3) Books for regular people (like me) who want to learn C from a book, probably from scratch. These books have vaguely encouraging titles, like "Learn C in 21 Days", "C from Scratch" or "C for Dummies". If life were a Douglas Adams novel, they would have "Don't Panic" emblazoned on the front in warm, friendly letters.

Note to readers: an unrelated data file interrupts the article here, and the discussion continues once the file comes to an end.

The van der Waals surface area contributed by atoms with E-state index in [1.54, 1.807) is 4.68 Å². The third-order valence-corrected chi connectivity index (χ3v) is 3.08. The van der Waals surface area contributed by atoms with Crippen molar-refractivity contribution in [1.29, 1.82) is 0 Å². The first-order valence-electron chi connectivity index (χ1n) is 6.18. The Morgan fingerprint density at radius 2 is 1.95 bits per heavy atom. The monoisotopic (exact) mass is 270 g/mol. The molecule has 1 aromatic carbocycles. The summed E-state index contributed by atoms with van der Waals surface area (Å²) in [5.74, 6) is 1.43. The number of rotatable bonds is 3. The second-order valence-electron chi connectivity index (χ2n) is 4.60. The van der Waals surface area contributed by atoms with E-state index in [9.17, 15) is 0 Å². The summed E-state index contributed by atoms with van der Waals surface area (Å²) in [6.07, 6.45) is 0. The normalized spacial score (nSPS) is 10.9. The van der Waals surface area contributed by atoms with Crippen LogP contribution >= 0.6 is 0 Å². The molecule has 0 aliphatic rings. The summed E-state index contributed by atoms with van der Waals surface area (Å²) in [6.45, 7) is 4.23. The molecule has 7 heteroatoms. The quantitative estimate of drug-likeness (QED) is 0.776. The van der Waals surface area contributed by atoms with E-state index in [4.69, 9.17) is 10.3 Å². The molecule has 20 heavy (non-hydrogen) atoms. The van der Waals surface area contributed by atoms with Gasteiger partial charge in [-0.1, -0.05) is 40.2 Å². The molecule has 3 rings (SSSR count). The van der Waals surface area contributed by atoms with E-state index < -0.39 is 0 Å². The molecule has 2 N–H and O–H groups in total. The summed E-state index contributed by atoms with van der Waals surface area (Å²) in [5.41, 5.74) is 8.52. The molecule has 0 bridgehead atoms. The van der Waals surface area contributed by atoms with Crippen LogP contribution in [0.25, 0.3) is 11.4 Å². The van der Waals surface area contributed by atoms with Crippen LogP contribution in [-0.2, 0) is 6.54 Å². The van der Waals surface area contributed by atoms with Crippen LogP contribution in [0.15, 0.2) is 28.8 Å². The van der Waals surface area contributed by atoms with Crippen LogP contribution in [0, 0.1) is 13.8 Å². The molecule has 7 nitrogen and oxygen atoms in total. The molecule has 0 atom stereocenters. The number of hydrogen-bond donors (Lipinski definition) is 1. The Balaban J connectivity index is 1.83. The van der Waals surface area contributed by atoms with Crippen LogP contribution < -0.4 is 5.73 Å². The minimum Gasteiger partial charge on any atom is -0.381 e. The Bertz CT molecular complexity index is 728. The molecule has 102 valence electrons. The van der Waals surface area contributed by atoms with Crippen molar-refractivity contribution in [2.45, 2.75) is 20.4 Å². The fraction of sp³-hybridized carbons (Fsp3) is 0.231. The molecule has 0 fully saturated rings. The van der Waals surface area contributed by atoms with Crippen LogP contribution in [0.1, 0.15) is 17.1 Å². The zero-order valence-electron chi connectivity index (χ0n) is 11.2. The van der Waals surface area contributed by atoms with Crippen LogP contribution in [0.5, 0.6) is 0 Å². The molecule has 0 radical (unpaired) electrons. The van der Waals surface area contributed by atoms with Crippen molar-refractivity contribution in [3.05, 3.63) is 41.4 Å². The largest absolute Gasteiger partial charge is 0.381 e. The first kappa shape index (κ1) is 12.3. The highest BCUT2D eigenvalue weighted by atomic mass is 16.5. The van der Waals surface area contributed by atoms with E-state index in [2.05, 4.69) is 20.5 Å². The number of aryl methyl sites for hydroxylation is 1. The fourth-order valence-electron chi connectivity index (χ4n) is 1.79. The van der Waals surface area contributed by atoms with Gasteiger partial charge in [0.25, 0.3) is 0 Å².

I have no ego. I plumped for "C for Dummies: Volume One" because it starts you right at the beginning. It assumes you have zero programming ability, and takes about 20 pages to cover what most of the other books do in 5, spelling out exactly what you're doing and why you're learning it. At the time of writing, I'm actually about two-thirds of the way through (a week after buying it) and I have to say, I recommend this book to anyone who wants to learn C. It was a bit simplistic to start with (even for me!) but by the time you get to the vaguely tricky stuff you'll be glad you had such a thorough grounding in the basics! The only downer is that "C for Dummies" comes in two volumes - and although when put together they cover a fair bit more than the other books, the total cost of the two volumes is still over £40. Still, if you're serious about learning C (and you suspect you might benefit from the softly-softly approach) this isn't a huge amount of money (especially as the "Dummies" books also function as references when you're finished with them). Oh yeah, the "C for Dummies" books are also written in a chatty, slightly jokey style which might put some people off (i.e. if you prefer dry, dull, turgid textbooks).